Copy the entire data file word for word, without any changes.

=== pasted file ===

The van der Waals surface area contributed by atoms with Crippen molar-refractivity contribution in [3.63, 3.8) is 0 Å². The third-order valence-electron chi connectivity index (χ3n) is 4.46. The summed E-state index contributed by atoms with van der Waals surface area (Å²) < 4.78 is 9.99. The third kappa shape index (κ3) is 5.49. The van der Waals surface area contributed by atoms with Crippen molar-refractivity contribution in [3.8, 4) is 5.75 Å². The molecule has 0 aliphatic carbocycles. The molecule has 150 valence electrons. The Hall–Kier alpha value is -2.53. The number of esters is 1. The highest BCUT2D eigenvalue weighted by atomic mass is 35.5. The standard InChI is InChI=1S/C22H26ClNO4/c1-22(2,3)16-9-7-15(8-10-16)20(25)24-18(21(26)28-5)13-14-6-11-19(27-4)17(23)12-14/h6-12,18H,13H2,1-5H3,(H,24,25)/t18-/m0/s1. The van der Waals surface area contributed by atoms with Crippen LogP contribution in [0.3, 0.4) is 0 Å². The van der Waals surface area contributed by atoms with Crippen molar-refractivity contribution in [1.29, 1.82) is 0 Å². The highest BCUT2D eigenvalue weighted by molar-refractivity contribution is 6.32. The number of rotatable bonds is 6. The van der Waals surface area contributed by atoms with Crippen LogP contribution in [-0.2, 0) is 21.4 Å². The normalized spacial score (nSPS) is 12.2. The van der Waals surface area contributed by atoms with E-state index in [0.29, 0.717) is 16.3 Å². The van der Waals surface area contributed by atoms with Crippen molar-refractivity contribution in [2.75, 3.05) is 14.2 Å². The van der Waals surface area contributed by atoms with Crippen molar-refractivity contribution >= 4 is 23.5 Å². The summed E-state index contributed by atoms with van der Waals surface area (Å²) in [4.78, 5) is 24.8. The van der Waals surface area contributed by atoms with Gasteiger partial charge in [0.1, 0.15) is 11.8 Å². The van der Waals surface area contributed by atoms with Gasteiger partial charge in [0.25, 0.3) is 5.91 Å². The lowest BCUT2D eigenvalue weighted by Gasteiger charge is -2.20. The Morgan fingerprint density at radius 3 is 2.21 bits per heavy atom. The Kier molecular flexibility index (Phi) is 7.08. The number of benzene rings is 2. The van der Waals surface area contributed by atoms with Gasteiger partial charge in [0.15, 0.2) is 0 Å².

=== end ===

The van der Waals surface area contributed by atoms with Crippen molar-refractivity contribution in [3.63, 3.8) is 0 Å². The third-order valence-electron chi connectivity index (χ3n) is 4.46. The summed E-state index contributed by atoms with van der Waals surface area (Å²) < 4.78 is 9.99. The third kappa shape index (κ3) is 5.49. The van der Waals surface area contributed by atoms with Crippen molar-refractivity contribution in [3.8, 4) is 5.75 Å². The molecule has 0 aliphatic carbocycles. The molecule has 150 valence electrons. The Hall–Kier alpha value is -2.53. The number of esters is 1. The highest BCUT2D eigenvalue weighted by atomic mass is 35.5. The standard InChI is InChI=1S/C22H26ClNO4/c1-22(2,3)16-9-7-15(8-10-16)20(25)24-18(21(26)28-5)13-14-6-11-19(27-4)17(23)12-14/h6-12,18H,13H2,1-5H3,(H,24,25)/t18-/m0/s1. The van der Waals surface area contributed by atoms with Crippen LogP contribution in [0.3, 0.4) is 0 Å². The van der Waals surface area contributed by atoms with Crippen molar-refractivity contribution in [1.29, 1.82) is 0 Å². The highest BCUT2D eigenvalue weighted by molar-refractivity contribution is 6.32. The number of rotatable bonds is 6. The van der Waals surface area contributed by atoms with Crippen LogP contribution in [-0.2, 0) is 21.4 Å². The normalized spacial score (nSPS) is 12.2. The van der Waals surface area contributed by atoms with E-state index in [0.29, 0.717) is 16.3 Å². The van der Waals surface area contributed by atoms with Crippen molar-refractivity contribution in [2.75, 3.05) is 14.2 Å². The van der Waals surface area contributed by atoms with Crippen molar-refractivity contribution >= 4 is 23.5 Å². The summed E-state index contributed by atoms with van der Waals surface area (Å²) in [4.78, 5) is 24.8. The van der Waals surface area contributed by atoms with Gasteiger partial charge in [0.1, 0.15) is 11.8 Å². The van der Waals surface area contributed by atoms with Gasteiger partial charge in [0.25, 0.3) is 5.91 Å². The lowest BCUT2D eigenvalue weighted by Gasteiger charge is -2.20. The Morgan fingerprint density at radius 3 is 2.21 bits per heavy atom. The Kier molecular flexibility index (Phi) is 7.08. The number of benzene rings is 2. The van der Waals surface area contributed by atoms with Gasteiger partial charge in [0.15, 0.2) is 0 Å².